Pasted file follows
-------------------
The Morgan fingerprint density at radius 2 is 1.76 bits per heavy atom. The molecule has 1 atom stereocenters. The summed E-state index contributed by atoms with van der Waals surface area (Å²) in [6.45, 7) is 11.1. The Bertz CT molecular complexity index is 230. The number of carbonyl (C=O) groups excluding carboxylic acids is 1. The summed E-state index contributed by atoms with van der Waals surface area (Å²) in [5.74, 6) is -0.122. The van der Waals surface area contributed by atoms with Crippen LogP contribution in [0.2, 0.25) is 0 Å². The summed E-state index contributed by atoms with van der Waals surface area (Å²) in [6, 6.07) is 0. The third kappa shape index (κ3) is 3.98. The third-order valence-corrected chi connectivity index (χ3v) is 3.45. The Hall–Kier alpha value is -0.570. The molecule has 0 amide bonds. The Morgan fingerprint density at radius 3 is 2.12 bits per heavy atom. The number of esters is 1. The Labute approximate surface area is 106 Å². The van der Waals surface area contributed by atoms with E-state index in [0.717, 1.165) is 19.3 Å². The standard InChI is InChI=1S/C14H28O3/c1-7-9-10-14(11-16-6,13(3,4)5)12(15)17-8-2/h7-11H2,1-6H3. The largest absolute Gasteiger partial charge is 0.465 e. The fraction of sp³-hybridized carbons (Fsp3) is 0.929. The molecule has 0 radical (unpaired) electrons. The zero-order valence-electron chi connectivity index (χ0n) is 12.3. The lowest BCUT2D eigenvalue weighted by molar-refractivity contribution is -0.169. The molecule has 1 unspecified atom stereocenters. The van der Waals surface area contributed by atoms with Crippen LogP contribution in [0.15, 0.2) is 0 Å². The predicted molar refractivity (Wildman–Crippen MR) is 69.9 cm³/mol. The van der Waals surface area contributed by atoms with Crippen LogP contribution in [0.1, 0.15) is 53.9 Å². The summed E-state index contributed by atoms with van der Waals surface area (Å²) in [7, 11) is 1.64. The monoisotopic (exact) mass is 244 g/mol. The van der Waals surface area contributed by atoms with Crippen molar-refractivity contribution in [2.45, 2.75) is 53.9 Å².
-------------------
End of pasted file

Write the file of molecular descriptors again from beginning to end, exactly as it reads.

The Morgan fingerprint density at radius 2 is 1.76 bits per heavy atom. The molecule has 1 atom stereocenters. The summed E-state index contributed by atoms with van der Waals surface area (Å²) in [6.45, 7) is 11.1. The Bertz CT molecular complexity index is 230. The number of carbonyl (C=O) groups excluding carboxylic acids is 1. The summed E-state index contributed by atoms with van der Waals surface area (Å²) in [5.74, 6) is -0.122. The van der Waals surface area contributed by atoms with Crippen LogP contribution in [0.2, 0.25) is 0 Å². The summed E-state index contributed by atoms with van der Waals surface area (Å²) in [6, 6.07) is 0. The third kappa shape index (κ3) is 3.98. The third-order valence-corrected chi connectivity index (χ3v) is 3.45. The Hall–Kier alpha value is -0.570. The molecule has 0 amide bonds. The Morgan fingerprint density at radius 3 is 2.12 bits per heavy atom. The number of esters is 1. The Labute approximate surface area is 106 Å². The van der Waals surface area contributed by atoms with E-state index in [0.717, 1.165) is 19.3 Å². The standard InChI is InChI=1S/C14H28O3/c1-7-9-10-14(11-16-6,13(3,4)5)12(15)17-8-2/h7-11H2,1-6H3. The largest absolute Gasteiger partial charge is 0.465 e. The fraction of sp³-hybridized carbons (Fsp3) is 0.929. The molecule has 0 radical (unpaired) electrons. The zero-order valence-electron chi connectivity index (χ0n) is 12.3. The lowest BCUT2D eigenvalue weighted by molar-refractivity contribution is -0.169. The molecule has 1 unspecified atom stereocenters. The van der Waals surface area contributed by atoms with Crippen LogP contribution in [0.15, 0.2) is 0 Å². The predicted molar refractivity (Wildman–Crippen MR) is 69.9 cm³/mol. The van der Waals surface area contributed by atoms with Crippen LogP contribution in [0.1, 0.15) is 53.9 Å². The summed E-state index contributed by atoms with van der Waals surface area (Å²) in [7, 11) is 1.64. The monoisotopic (exact) mass is 244 g/mol. The van der Waals surface area contributed by atoms with Crippen molar-refractivity contribution in [2.45, 2.75) is 53.9 Å².